‘LaPolitics’: Race to replace Richmond shapes up; oil interests still pushing severance idea

It has only been a few days since Congressman Cedric Richmond announced he will step down in early January to become a senior adviser to President-elect Joe Biden and director of the White House office of public engagement. But the race to replace him is really shaping up.

Sen. Karen Carter Peterson was the first to announce her candidacy and now Sen. Troy Carter has made it official as well. That basically means a war is brewing in the heart of the 2nd Congressional District in New Orleans, where a gaggle of other potential candidates are expected to wade into the fray soon.

The newest name to be included in the batch of likely contenders belongs to Public Service Commissioner Lambert Boissiere, who is giving the race some thought.

On the other side of the district in Baton Rouge, Sen. Cleo Fields is still fueling speculation, but those close to the former congressman say he’s leaning against a bid. Activist Gary Chambers of Baton Rouge, however, said this week that he’s considering running.

Richmond, of course, won’t be on the ballot, but he does have $955,000 in his campaign finance account, which will be more than enough to help out a friend. With Fields looking like he’ll skip the contest, the possible entrance of Sen. Jimmy Harris, who formerly worked for Richmond, will be worth watching for in the coming weeks.

Others to keep on your watchlist include New Orleans City Council members Helena Moreno, Jared Brossett and Jay Banks; House Judiciary Chair Randal Gaines; Sen. Joe Bouie; Reps. Royce Duplessis and Kyle Green; and former St. John the Baptist Parish President Natalie Robottom.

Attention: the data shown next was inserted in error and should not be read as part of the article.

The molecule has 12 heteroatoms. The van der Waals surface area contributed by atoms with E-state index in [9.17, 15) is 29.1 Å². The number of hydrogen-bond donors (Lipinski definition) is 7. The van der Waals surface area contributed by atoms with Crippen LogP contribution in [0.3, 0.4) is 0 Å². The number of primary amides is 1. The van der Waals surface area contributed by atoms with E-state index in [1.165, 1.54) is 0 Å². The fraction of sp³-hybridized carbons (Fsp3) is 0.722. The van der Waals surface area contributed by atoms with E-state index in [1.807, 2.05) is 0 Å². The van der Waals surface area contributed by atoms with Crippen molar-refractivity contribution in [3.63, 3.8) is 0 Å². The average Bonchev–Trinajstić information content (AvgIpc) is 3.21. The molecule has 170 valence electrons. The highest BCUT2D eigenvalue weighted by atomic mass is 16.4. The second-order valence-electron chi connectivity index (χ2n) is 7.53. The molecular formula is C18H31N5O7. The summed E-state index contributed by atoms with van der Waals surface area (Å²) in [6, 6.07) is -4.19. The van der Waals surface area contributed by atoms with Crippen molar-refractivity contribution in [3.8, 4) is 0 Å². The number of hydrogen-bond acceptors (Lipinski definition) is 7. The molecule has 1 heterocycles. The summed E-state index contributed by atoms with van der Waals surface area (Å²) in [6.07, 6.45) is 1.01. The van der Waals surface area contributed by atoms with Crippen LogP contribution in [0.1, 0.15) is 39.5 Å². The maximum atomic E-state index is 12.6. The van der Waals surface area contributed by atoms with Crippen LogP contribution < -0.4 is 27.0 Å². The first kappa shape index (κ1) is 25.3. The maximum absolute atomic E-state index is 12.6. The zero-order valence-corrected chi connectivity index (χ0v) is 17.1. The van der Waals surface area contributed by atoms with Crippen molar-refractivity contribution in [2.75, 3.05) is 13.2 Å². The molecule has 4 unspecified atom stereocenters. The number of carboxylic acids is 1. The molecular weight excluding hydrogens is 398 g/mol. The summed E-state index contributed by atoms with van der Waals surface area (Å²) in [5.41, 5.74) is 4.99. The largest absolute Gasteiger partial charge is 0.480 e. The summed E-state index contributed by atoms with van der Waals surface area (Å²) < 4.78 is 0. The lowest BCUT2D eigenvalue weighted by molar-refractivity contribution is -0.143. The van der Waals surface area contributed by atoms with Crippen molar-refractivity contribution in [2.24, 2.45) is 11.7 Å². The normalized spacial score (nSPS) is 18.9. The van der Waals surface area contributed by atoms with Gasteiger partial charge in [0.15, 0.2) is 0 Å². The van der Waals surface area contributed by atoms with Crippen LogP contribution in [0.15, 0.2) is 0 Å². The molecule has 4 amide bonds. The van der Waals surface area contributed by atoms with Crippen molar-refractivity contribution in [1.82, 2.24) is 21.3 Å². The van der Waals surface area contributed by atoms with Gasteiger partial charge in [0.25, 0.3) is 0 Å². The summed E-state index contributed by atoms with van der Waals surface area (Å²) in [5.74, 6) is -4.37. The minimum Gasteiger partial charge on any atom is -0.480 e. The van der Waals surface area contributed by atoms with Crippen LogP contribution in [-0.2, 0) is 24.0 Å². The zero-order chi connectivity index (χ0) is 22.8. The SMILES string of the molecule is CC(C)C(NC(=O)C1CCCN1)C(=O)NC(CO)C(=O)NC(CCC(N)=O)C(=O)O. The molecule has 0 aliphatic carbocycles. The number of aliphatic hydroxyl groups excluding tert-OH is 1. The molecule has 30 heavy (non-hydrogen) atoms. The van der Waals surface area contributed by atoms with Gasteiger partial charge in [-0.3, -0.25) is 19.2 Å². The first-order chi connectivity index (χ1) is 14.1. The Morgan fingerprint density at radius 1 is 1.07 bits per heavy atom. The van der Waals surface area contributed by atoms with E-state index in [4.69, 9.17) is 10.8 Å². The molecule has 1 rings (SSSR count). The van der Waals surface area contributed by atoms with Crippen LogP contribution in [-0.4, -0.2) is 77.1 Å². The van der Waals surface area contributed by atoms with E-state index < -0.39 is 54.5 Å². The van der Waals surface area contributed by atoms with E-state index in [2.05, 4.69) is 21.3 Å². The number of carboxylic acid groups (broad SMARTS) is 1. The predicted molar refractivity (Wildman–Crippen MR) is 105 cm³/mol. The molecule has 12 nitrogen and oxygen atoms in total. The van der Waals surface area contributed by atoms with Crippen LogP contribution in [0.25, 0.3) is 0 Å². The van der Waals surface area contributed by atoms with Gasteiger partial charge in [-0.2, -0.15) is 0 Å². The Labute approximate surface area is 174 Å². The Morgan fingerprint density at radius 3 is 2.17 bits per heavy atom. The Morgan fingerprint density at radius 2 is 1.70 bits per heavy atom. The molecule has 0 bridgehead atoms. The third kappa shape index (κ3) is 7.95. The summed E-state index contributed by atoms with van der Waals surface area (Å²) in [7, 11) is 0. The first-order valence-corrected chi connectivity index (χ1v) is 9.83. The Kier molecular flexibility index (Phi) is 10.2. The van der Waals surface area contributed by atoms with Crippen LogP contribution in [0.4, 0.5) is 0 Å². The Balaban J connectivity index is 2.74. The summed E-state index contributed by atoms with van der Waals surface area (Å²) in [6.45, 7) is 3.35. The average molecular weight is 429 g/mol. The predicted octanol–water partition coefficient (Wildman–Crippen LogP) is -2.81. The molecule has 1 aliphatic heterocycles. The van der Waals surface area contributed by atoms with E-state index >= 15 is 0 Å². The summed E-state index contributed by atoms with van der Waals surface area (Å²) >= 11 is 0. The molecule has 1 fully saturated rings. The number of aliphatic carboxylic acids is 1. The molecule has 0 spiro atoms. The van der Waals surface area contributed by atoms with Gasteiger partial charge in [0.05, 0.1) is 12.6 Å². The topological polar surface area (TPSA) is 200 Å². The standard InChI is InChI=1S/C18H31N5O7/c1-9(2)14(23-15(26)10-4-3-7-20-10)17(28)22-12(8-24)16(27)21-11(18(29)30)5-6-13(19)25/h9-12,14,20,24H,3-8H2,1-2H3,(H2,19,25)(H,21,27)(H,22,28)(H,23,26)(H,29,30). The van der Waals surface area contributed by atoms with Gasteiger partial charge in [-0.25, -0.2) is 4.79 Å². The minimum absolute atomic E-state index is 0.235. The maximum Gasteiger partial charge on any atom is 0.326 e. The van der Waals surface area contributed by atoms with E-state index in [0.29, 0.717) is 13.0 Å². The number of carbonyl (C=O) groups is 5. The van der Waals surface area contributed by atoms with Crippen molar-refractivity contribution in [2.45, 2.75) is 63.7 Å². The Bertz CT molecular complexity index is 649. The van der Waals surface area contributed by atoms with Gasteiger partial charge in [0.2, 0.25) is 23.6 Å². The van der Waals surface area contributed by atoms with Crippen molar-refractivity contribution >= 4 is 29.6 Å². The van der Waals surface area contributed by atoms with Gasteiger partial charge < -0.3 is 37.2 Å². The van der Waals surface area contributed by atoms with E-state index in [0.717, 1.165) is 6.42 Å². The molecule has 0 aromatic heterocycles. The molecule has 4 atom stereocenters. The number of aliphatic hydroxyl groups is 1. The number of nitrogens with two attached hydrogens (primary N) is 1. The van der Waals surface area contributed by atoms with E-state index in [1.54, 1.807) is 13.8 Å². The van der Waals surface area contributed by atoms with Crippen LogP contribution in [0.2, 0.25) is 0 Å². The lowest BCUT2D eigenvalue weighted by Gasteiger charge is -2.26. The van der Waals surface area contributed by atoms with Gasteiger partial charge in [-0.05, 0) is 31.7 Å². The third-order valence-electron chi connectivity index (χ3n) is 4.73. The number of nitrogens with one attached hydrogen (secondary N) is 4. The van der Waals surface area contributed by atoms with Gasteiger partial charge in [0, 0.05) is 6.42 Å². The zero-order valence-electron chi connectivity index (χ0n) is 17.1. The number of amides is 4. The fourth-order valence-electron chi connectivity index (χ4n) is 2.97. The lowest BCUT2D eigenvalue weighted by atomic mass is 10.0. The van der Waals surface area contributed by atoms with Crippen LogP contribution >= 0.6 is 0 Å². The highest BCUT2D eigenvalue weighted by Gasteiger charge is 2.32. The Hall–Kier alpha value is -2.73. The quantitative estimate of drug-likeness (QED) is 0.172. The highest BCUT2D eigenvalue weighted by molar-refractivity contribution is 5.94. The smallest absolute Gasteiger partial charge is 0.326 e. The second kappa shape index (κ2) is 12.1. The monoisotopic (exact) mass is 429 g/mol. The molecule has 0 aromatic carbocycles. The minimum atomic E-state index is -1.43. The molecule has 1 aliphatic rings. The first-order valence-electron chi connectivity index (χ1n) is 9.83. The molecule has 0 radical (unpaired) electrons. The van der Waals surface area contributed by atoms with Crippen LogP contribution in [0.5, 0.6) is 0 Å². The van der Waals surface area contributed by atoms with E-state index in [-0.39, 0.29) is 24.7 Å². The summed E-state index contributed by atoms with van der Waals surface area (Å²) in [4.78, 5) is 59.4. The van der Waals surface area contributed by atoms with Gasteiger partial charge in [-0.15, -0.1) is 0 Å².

There’s still no final word on when a special election will be scheduled, but politicos involved in the developing race seem to think February looks ripe for a primary.

Veto reaction: The Louisiana Oil and Gas Association reacted today to the governor’s veto of HB29 by Rep. Phillip DeVillier, R-Eunice, which would have created a limited severance tax exemption for certain drilling by oil companies. From the sound of it, the issue could make a return in 2021. … “This legislation would have stimulated some critically needed economic activity in our state, and while it did not pass we remain hopeful and optimistic,” said Mike Moncla, LOGA’s interim president. “We believe Gov. Edwards gave strong consideration to the merits of the issue, and it is our job over the next few months to illustrate to the governor, the Department of Natural Resources, and key legislators why this bill is so important. We look forward to that opportunity.”

They said it: “Thus far, we’ve heard a lot of talk. We haven’t seen much evidence at all.” Gov. John Bel Edwards, on President Donald Trump’s allegations of voter fraud, on his call-in radio show.  

Jeremy Alford publishes LaPolitics Weekly, a newsletter on Louisiana politics, at LaPolitics.com. Follow him on Twitter, or on Facebook. He can be reached at JJA@LaPolitics.com.